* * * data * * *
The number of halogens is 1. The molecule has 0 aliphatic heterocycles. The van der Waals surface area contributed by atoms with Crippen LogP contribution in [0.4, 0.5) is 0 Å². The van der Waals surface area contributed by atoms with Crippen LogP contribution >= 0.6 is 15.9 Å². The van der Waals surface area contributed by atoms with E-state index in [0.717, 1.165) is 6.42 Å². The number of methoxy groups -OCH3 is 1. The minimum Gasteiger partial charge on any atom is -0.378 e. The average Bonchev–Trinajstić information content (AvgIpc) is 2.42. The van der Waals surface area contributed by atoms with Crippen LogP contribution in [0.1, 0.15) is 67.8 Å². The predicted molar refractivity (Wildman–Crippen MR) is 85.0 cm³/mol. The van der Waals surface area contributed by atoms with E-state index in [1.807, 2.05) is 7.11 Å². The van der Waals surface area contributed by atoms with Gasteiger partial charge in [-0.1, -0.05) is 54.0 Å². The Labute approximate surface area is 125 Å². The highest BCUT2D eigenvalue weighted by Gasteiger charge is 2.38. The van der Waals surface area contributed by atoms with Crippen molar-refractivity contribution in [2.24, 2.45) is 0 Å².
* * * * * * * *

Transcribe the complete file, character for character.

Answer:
The number of halogens is 1. The molecule has 0 aliphatic heterocycles. The van der Waals surface area contributed by atoms with Crippen LogP contribution in [0.4, 0.5) is 0 Å². The van der Waals surface area contributed by atoms with Crippen LogP contribution >= 0.6 is 15.9 Å². The van der Waals surface area contributed by atoms with E-state index in [0.717, 1.165) is 6.42 Å². The number of methoxy groups -OCH3 is 1. The minimum Gasteiger partial charge on any atom is -0.378 e. The average Bonchev–Trinajstić information content (AvgIpc) is 2.42. The van der Waals surface area contributed by atoms with Crippen LogP contribution in [0.1, 0.15) is 67.8 Å². The predicted molar refractivity (Wildman–Crippen MR) is 85.0 cm³/mol. The van der Waals surface area contributed by atoms with E-state index in [1.807, 2.05) is 7.11 Å². The van der Waals surface area contributed by atoms with Gasteiger partial charge in [-0.1, -0.05) is 54.0 Å². The Labute approximate surface area is 125 Å². The highest BCUT2D eigenvalue weighted by Gasteiger charge is 2.38. The van der Waals surface area contributed by atoms with Crippen molar-refractivity contribution in [2.24, 2.45) is 0 Å².